Once you have your rig on (which, I gotta say, had lenses that smashed right up against my glasses, which wasn’t great), you can clearly see a virtual rectangle on the ground, which indicates the boundaries of the play area. Players are shown to starting marks, which arranged us into two rows of three. Then the actual experience begins, and the other players around you flicker into existence, represented by their absolutely-not-chosen-by-us in-game avatars.
Prior to the game, we all got to choose the class we wanted to play – rogue, knight, or paladin (they were called something different, but they were rogue, knight, and paladin). When our characters lit up in game, we were all the correct class we had chosen, but as a special surprise, staff writers Elliot Hilderbrand (he of the giant red beard) and Joseph Moorer manifested as sexy lady characters, which brought me – the male rogue - no end of amusement. (I say "sexy" to tease Elliot and Joe; in reality the female characters were very appropriate, and not at all objectified. Sandbox VR is keeping it tasteful and cool.)
Of course, being gamers, we all immediately began flinging fireballs at each other and pelting one another with arrows and swords, which allowed us to get a feel for the fun haptics in both our weapons and torso pieces. The vests used by Sandbox VR are very cool, offering a buzz of localized vibration when you are hit, without being irritating. Gameplay-wise, they were very handy, as the Dragonfire scenario plays out in 360 degrees. This means that you can actually feel when something is hitting you from behind, which is an amazing gameplay mechanic that I’ve never encountered elsewhere.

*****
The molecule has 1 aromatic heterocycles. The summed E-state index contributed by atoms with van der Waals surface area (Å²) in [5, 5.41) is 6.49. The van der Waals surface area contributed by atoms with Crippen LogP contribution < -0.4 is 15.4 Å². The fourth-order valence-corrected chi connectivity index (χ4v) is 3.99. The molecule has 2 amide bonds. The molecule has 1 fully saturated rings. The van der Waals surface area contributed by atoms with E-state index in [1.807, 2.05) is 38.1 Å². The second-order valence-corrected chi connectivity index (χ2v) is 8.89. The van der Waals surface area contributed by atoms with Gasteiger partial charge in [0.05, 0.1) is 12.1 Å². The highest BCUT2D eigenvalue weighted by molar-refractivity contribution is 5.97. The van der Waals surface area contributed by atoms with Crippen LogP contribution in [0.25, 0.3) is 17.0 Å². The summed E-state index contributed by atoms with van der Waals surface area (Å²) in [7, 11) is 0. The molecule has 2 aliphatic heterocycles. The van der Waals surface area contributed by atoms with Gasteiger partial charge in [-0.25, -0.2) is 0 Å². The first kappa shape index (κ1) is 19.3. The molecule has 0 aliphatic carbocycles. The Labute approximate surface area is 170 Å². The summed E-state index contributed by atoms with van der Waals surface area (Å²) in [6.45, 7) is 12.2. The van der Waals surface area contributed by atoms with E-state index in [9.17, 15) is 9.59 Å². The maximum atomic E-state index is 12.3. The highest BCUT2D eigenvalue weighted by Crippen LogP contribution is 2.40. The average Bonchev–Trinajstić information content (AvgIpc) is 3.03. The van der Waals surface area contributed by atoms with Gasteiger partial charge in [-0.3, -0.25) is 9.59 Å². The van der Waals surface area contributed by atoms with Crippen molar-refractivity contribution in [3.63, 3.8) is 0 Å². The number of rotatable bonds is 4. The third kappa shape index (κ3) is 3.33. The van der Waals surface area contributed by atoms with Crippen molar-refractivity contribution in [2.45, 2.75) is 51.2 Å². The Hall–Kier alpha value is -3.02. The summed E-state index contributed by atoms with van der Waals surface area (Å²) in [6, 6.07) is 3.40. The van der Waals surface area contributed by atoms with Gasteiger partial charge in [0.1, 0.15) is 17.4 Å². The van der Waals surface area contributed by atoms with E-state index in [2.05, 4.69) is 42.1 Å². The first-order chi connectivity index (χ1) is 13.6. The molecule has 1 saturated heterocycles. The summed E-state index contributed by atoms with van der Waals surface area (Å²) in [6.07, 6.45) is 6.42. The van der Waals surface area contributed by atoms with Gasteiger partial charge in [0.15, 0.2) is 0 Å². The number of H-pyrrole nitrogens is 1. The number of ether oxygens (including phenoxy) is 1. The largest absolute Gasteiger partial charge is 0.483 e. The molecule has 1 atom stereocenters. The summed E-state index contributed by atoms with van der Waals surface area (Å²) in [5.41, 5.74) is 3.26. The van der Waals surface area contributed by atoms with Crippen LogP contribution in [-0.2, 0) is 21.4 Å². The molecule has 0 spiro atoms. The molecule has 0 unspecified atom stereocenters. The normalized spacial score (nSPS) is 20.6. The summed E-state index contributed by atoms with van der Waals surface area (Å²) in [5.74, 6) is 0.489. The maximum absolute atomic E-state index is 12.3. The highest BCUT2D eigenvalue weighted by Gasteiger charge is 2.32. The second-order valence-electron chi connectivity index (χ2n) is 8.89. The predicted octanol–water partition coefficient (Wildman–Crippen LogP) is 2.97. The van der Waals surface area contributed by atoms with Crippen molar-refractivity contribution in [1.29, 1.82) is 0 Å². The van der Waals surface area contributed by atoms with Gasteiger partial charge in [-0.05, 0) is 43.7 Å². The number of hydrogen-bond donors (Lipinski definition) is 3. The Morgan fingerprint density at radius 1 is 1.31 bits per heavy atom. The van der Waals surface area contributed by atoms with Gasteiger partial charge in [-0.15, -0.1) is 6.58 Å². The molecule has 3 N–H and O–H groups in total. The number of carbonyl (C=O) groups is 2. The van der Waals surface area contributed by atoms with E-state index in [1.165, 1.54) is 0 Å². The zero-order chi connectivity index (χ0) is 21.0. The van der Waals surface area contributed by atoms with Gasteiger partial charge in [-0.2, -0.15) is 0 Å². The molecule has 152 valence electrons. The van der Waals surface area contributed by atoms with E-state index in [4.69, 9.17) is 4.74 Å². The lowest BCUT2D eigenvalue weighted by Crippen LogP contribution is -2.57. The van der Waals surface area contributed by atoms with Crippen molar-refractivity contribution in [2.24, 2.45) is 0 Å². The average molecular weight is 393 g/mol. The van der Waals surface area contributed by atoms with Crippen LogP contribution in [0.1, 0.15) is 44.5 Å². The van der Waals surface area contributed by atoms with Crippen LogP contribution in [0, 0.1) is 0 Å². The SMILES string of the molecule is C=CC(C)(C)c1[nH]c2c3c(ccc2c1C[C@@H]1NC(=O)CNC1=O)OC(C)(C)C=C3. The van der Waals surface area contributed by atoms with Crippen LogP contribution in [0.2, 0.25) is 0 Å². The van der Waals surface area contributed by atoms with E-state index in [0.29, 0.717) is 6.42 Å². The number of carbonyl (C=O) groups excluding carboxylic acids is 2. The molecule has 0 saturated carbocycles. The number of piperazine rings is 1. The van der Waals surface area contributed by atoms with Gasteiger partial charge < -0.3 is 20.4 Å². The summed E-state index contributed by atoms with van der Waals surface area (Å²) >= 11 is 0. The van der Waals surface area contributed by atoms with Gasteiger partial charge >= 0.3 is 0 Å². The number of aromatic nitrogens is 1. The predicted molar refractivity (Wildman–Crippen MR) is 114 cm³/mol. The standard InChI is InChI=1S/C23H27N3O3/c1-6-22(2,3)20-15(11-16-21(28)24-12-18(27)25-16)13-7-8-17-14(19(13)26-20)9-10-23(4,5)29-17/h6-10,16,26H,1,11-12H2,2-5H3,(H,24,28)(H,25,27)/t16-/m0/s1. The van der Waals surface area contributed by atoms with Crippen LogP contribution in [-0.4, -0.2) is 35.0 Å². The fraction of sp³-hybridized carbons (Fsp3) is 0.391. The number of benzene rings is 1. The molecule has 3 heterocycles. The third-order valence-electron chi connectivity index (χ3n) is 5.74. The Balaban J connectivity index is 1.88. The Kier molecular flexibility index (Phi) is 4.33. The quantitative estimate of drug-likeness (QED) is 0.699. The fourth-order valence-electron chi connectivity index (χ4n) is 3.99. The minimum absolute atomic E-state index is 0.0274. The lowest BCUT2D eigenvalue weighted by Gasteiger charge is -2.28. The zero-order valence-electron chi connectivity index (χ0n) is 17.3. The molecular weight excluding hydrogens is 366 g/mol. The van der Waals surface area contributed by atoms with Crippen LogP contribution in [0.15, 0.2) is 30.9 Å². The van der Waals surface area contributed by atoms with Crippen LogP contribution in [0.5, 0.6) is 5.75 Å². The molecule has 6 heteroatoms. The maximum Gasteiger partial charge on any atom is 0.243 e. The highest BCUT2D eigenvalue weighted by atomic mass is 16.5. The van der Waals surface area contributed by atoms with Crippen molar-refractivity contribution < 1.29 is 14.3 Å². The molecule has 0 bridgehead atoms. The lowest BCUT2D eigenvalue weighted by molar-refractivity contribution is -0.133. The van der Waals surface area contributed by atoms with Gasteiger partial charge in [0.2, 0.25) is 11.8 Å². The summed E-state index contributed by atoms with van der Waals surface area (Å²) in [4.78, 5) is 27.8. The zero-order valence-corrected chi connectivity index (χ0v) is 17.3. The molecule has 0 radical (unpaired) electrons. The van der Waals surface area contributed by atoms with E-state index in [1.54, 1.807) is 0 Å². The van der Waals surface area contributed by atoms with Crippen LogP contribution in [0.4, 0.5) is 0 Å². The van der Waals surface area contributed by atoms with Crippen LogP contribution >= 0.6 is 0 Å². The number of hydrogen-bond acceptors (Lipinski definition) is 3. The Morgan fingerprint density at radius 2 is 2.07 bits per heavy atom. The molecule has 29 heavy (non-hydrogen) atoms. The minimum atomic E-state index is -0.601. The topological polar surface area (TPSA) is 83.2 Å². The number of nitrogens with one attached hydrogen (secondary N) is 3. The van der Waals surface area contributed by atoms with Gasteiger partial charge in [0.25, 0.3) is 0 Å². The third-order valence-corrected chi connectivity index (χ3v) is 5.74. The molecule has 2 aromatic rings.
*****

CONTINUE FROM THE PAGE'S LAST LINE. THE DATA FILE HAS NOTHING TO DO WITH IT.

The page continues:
The Seekers of the Shard module itself was a lot of fun to play through. Essentially a horde/wave shooter, the game took us through a brief series of fantasy environments and sent in wave after wave of baddies for us to violently slaughter with our fantasy weapons. While the violence was mostly cartoonish, the occasional bloody head explosion added to the satisfaction of the combat.
Enemy attacks came from all directions, forcing our little fantasy party to constantly reposition ourselves and fight on multiple fronts at once. Interestingly, as the game progressed, no matter how many times we moved around our rectangle, we always seemed to sort ourselves back out into our original configuration. Violence between players was fairly minimal, but there was one point when one player clipped another across the wrist with his sword, thinking they would just be crossing steel. So, of course, with six people in a small area, it is possible to smack each other if you aren’t careful.